We are training to become members of a health care team, which requires us to be connected and work with others to provide the best care possible for our patients.
Everyone has been affected by the coronavirus disease 2019 (COVID-19) pandemic. It has changed nearly every aspect of our daily schedules, making much of our lives more cumbersome and difficult.
Currently, I am entering my second year of the pharmacy program at the Auburn University Harrison School of Pharmacy (AUHSOP). Following my program being switched to satellite instruction this year, I have found numerous challenges that come with that style of learning.
When I first received the email in March that we would be transitioning to mostly online coursework, I was excited. I would be able to take classes from the comfort of my home and would not have to waste any time getting dressed for class every morning.
However, once grades were released for our first couple of online assignments, I went into a panic. I was struggling, big time. During class via Zoom, I was having difficulty paying attention, I was not absorbing much instruction, and I was easily confused. I was also not actively doing anything to make myself a better candidate for residency programs that I found interesting.
To begin to work on my grades and professional development, I sat down and began to assess where I was struggling. Then I built an action plan for myself.
During my first year at AUHSOP, I was introduced to the practice of building SMART goals. SMART goals are specific, measurable, achievable, relevant, and timebound.1
The action plan that I made for myself contained SMART goals that ensured I was efficiently setting out to adapt to online pharmacy school during the pandemic. This is an excellent practice for students generally, but it is especially helpful for students while receiving online instruction, as professors are less able to hold students accountable over platforms such as Zoom and Webex.
As students, we often roll our eyes when we hear professors and faculty members talk about professionalism. However, recently I have realized the actual benefits professionalism offers students.
When we were still receiving instruction in person, we had a business casual dress code. Every morning I would wake up at 7 AM, take a shower, eat some breakfast, put on my school clothes, and head to class. Once I got to class, it did not matter if the subject matter was something that really caught my curiosity—I always paid attention.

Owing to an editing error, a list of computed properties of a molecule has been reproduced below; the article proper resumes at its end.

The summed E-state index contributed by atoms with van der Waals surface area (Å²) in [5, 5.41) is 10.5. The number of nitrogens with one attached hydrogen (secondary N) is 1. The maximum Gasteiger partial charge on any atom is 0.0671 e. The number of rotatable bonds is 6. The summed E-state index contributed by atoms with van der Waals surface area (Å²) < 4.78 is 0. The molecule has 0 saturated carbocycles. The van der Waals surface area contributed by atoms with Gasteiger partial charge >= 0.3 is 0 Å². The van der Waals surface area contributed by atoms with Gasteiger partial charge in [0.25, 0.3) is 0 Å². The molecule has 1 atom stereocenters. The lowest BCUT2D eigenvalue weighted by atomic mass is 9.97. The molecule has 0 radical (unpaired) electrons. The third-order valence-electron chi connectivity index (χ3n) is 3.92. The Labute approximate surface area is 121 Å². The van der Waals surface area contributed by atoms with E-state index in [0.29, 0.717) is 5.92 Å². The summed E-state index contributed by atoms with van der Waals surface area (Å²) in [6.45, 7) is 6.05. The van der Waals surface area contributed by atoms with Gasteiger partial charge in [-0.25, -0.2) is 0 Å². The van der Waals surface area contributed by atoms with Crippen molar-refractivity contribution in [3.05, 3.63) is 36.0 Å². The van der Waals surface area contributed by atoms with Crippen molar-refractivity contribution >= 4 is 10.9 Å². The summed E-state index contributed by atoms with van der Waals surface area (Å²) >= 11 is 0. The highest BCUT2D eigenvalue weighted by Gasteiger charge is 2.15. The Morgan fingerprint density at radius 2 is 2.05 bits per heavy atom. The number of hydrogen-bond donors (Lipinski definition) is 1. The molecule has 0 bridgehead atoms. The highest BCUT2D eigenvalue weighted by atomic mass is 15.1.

Part of the reason I paid attention was that I had invested a good portion of my morning preparing for class. Once we were in class online, I often found myself rolling out of bed and opening my laptop for class, making this process the entirety of my morning schedule. In essence, it was professionalism that I found was lacking in my new routine.
Since then, I have treated every day like I am going on campus. It gives me more motivation to pay attention by investing time and effort into preparing for online instruction.
Involvement has always been important for pharmacy students. Not only is it essential for our development as future pharmacists, but it is also vital for future employment, as it offers an outlet for connections to be built.
In the current pandemic, there are not as many opportunities for us as students to build connections with the people who will eventually be our employers and colleagues. Getting involved can be achieved in numerous ways, whether it be with professional organizations, clinical or laboratory research with a professor, or directly involved with admissions or your schools’ operations.
Furthermore, officer positions within schools or organizations offer opportunities for collaboration with faculty members and pharmacists that are valuable while we are limited to online instruction.
Additionally, many organizations, such as the National Community Pharmacists Association, the American Society of Health-Systems Pharmacists, and the American College of Clinical Pharmacology are conducting their national meetings online this year, which offers students the opportunity to attend meetings without the high cost of travel that may have hindered some from attending previously.
During the COVID-19 pandemic, it has become hard to build relationships with others within our schools. Our relationships with professors and fellow pharmacy students are valuable resources in our coursework and professional development. We are training to become members of a health care team, which requires us to be connected and work with others to provide the best care possible for our patients.
For example, professors want to know the person behind the face mask. They want to offer advice and help when we need it. I recently reached out to one of my professors who is in my interest field. I was pleasantly surprised by how excited and ready she was to offer me advice about my future career. In the pre-pandemic world, interactions like this were much more numerous, but now the responsibility is on the student to build connections with professors.
ANDREW ALLAN GWALTNEY is a 2023 PharmD candidate at Auburn University’s Harrison School of Pharmacy, where he is the president-elect of the Student Chapter of the American College of Clinical Pharmacy.